Hair and Nails
At the Mount Sinai Health System, we can diagnose and treat a wide variety of conditions related to hair and nails. Our expert dermatologists are here to address your needs:
- Alopecia refers to hair loss and can affect both men and women. Some types of alopecia cause scarring. Some examples include androgenetic alopecia, alopecia areata, lichen planopilaris, and others. We develop a treatment approach based on the type of alopecia you have. The Alopecia Center of Excellence located at the Icahn School of Medicine at Mount Sinai, provides the most advanced treatments including platelet rich plasma (PRP).
- Seborrheic dermatitis causes red, greasy marks or scaling on the scalp and face. It tends to come and go in adults. There is a variety of treatments available to help. Dandruff is a less severe form of this condition. When infants have this condition, we call it “cradle cap.” Most babies outgrow cradle cap within 6 to 12 months.
- Folliculitis is inflammation of hair follicles. It can appear anywhere on the body, but is most common on the scalp. It is generally not dangerous, but may need treatment in certain cases.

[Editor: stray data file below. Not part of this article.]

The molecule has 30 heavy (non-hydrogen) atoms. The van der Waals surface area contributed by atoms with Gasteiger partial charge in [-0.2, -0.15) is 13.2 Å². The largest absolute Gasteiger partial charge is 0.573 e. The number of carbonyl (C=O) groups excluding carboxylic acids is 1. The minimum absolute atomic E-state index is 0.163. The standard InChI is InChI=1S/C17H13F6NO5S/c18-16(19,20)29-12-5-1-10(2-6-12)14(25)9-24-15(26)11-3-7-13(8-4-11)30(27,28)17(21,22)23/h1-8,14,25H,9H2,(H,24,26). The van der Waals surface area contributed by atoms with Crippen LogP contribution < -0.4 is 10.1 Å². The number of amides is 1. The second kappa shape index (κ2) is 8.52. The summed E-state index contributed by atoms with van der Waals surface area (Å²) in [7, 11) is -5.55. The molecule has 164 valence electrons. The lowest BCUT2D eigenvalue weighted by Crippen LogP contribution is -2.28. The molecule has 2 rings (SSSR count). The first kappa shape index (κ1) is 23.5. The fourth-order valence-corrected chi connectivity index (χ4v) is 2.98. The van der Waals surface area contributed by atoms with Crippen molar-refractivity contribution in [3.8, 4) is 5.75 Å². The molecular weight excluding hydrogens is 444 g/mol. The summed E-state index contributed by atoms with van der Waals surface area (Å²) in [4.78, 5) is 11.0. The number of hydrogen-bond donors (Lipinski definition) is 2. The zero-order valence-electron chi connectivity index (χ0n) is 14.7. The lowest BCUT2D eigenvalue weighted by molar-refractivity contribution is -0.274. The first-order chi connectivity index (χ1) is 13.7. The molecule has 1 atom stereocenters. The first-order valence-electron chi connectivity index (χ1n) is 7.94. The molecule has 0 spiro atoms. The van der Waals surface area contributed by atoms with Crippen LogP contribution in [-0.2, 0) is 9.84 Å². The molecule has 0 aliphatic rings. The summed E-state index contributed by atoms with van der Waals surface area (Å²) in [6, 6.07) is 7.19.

- Head lice (pediculosis capitis) is an infestation of the scalp and it usually affects in pre-school- and elementary school-aged children. Transmission occurs through direct contact and you need treatment to get rid of the bugs. Over the counter treatments are usually effective.
- Tinea capitis is a fungal infection of the scalp that causes itchiness, hair loss (alopecia), and swollen glands in the neck. It is easily transmitted. You have to use antifungal medication to eliminate it.
- Scalp psoriasis refers to psoriatic plaques on the scalp. These can appear as thick red plaques with overlying scale. Medicated shampoos, topical solutions, injections, and systemic therapies can help.
- Ingrown nails occur when the nail plate grows into, rather than over, the lateral nail fold. When you get an ingrown nail, your body reacts with redness, pain, swelling, and sometimes pus. Home remedies include soaking the area in warm water and gentle retraction of the nail fold. If you have severe discomfort or if it keeps coming back, you should see a dermatologist.
- Nail fungus (onychomycosis) causes discolored, thickened nails. Over the counter treatments exist, but do not work well. Mount Sinai dermatologists can help. Nail changes can indicate a larger problem. If you see changes in your nails, you should check it with your dermatologist.